Jason Mitchell says Black people will relate to his character in ‘Tyrel’

Jason Mitchell (left) and Christopher Abbott in a scene from Tyrel. (Courtesy of Magnolia Pictures)

Since he burst on the scene in 2015 with his highly acclaimed turn as Eazy-Z in Straight Outta Compton, actor Jason Mitchell has been spending his time just murdering roles. From Mudbound to “The Chi,” each role has further solidified the now inarguable fact that what you saw from him in the N.W.A. biopic was no flash-in-the-pan moment.

This guy is legit.

His latest big screen foray as the titular character in the Sebastián Silva-directed dark comedy Tyrel gives Mitchell the room to flex his acting chops. (Spoiler alert: His character’s name is Tyler.)

The New Orleans native recently sat down with rolling out to discuss the power of this film.

What was it about this role that initially drew you to Tyrel?

I liked the fact that IT felt like a dark comedy and that it was going to give me a chance to take some chances as an actor. When you see a story like this, you have to jump at it because it gives you a chance to stretch yourself as an artist. In addition to that, it just allowed me to play a character that was real and relatable. To me, this is a very American story. People are used to seeing me play roles of people who feel larger than life like Eazy-Z. But this character, Tyler, could be any one of us. There are so many of us who have gone through what he deals with in this movie.

Let’s talk about the microaggression within the film. There seems to be a ton of it. Was that intentional, and how does that mirror society?

Yeah, it was intentional because that’s what people deal with on the regular. For me, smart nuances like that meant so much in this film. And I’ve got to say kudos to Sebastian for letting me be a co-writer on this. He actually came to my house and slept on my couch for like a week, and we rewrote it. He was just like, ‘I want you to make it more black, and I want to make it feel more American.’ So we just turned over every leaf and poured our all into really adding these nuances to the film, because on a day-to-day basis, that’s what people deal with.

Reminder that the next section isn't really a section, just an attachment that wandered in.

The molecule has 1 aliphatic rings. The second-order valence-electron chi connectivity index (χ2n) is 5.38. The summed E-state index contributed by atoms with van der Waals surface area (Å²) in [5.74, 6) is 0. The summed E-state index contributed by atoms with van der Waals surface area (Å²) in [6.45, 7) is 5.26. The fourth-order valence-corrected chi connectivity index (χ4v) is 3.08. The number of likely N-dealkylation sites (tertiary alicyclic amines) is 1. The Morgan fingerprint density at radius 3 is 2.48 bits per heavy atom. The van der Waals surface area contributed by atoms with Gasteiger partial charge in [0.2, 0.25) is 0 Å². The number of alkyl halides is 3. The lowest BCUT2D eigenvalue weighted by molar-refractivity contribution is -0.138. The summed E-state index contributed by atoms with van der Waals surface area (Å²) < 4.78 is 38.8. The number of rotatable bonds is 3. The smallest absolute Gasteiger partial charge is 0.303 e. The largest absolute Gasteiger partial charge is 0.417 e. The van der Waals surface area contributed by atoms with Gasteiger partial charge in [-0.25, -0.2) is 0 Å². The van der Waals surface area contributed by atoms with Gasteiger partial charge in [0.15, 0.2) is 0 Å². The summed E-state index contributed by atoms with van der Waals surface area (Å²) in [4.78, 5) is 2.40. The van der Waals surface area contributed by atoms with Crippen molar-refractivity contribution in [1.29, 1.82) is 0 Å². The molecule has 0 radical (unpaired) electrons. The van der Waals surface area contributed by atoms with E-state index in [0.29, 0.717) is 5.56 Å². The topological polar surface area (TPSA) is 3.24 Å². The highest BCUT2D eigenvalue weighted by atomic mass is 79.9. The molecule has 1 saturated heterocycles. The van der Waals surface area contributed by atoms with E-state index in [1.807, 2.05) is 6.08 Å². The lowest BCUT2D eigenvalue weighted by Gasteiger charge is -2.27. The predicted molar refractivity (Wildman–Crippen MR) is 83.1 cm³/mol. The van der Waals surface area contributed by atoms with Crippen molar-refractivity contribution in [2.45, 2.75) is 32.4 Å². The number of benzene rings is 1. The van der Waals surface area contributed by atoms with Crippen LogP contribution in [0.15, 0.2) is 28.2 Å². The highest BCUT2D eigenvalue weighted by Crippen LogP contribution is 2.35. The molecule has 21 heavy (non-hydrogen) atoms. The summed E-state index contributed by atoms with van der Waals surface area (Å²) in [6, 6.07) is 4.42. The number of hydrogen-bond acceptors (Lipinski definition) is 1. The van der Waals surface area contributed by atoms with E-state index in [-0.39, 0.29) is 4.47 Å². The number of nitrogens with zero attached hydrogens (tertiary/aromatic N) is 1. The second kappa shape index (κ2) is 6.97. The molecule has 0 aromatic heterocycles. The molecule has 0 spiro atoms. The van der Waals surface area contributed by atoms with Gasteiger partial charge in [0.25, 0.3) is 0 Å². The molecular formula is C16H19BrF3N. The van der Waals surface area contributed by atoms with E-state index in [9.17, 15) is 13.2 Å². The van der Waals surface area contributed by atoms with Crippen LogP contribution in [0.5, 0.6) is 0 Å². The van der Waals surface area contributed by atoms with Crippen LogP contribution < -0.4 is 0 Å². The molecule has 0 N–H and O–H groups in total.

Jason Mitchell in a scene from Tyrel. (Courtesy of Magnolia Pictures)

What genre would you categorize this film?

To me, it feels like a horror film, even though nothing crazy happens because, at times, Black people are scared for their life. But if you just tell someone that, they don’t understand. Their mindset is, “Oh, you’re just scared of the police, but if you didn’t do any crime, then you wouldn’t have anything to worry about.” People don’t actually feel the horror of what it can feel like to be Black until you watch something like this.

There was a scene within the film that really stood out to me, and that was the game that you all were playing.

Yeah, I don’t want to spoil the movie for anyone, but that was probably the part that we put the most work in just making sure that it would feel right. You literally see him [Tyler] die on the inside. You see him completely die, and his soul just leaves his body. For Black people, I think that’s going to be the part that touches them the most. I can’t tell you how many people have wanted to talk to me about that scene in particular.

Why should audiences take the time to go and see Tyrel?

Because I think it’s a great movie. Outside of that, though, I just think it’s a movie that will create dialogue among people. There are so many times where, instead of having a real dialogue, we’re just so quick to point the finger at others. This movie will have you take a real look in the mirror.

Tyrel is available in select theaters and on-demand now. Watch the trailer below.

DeWayne Rogers
DeWayne Rogers

I write. I create. I take photos. In my spare time, I'm also a part-time super-hero. Go figure.

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